In CF inadequate buffering from bicarbonate-poor pancreatic secretions, as a part of the effect in the CFTR protein defect, may predispose to increased gastric acidity contributing to a lower duodenal pH and leading to inactivate pancreatic enzymes replacement in case of pancreatic insufficiency, which in turn may induce increased gastric acidity. Heartburn, epigastric pain and gastric or duodenal ulcers may result from increased gastric acidity.
Exocrine pancreatic insufficiency associated to fat malabsorption in patients with CF is classically treated with pancreatic enzyme replacement therapy (PERT). Despite PERT, intestinal fat absorption remains insufficient in several patients with CF. A significant delay in the small intestinal transit and a deficient buffering capacity required to neutralize gastric acid in the proximal small bowel of patients with CF may have impact on timely release of PERT (Gelfond D et al, 2013). Based on this background previous data indicate that acid suppressive drugs could be helpful in individual CF patients to optimize fat absorption and/or nutritional status.
As derived from registry data and epidemiological reports gastroesophageal reflux (GER) is common in patients with CF, with a reported prevalence ranging from 35 to 81%. Despite more than 50% of U.S. patients with CF were being treated with proton pump inhibitors it is not still clear whether GER may lead to more severe lung disease, including lower pulmonary function and increased numbers of respiratory exacerbations. Data regarding safety and efficacy of acid and non-acid agents in CF are lacking.
To assess the effect of major agents that reduce gastric acidity, such as proton pump inhibitors, including omeprazole and H2 receptor antagonists as ranitidine, cimetidine and famotidine, as well as further drugs such as prostaglandin E2 analogues and sodium bicarbonate, on:
- reducing symptoms related to increased gastric acidity such as epigastric pain, heartburn;
- improving nutritional status as assessed by weight, height and other indices of growth;
- reducing complications of increased gastric acidity such as gastric or duodenal ulcers;
- improving fat absorption, fecal nitrogen excretion and other measures of fat malabsorption;
- improving lung function, quality of life and survival;
- improving any adverse effects
What is known
One CDSR (Ng Sze May, 2016) evaluated 17 RCTs enrolling 273 patients with CF on 39 examined trials (22 failed to be suitable for inclusion).Proton pump inhibitors and H2 receptor antagonists were assessed compared to placebo or other treatments for evaluating the effects on fat absorption in addition to different doses of pancreatic enzymes. All the trials were carried out as single-centre (14 cross-over trials) and the duration of treatment was variable, ranging from five days to six months. Seven trials reported significant improvement in measures of fat malabsorption. Two trials reported no significant improvement in nutritional status. One trial found that drugs reducing gastric acidity improved gastro-intestinal symptoms such as abdominal pain. Only one trial reported also data on the potential efficacy of antiacid-agents on respiratory function. One trial reported adverse effect with prostaglandin E2 analogue misoprostol. No trials were identified to assess the effectiveness of these agents in improving quality of life, complications of increased gastric acidity, or survival.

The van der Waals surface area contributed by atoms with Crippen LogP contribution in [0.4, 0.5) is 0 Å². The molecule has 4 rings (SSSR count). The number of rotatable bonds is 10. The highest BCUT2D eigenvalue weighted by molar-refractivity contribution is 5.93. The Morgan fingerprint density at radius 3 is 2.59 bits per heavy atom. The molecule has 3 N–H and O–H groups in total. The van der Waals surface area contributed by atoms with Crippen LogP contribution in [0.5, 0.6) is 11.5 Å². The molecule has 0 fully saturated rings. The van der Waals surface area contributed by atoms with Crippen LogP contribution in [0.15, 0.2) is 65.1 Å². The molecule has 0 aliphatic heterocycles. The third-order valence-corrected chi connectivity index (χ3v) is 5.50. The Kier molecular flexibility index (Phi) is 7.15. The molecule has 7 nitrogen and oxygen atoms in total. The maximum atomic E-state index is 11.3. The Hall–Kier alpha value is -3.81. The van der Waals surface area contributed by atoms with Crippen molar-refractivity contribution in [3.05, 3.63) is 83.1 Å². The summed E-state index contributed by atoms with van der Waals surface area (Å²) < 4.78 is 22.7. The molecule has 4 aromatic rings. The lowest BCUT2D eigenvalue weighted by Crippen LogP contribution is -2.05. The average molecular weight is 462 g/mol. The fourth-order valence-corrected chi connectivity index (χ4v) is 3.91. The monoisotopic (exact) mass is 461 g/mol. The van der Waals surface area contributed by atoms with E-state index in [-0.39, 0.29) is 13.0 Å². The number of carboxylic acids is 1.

The same CDSR was updated in 2021 (Ng Sze May, 2021) : trials showed limited evidence that agents that reduce gastric acidity are associated with improvement in gastro‐intestinal symptoms and fat absorption. There was insufficient evidence to indicate whether there is an improvement in nutritional status, lung function, quality of life, or survival. Furthermore, due to the unclear risks of bias in the included trials, the Authors were unable to make firm conclusions based on the evidence reported therein, therefore they recommend that large, multicentre, randomised controlled clinical trials are undertaken to evaluate these interventions.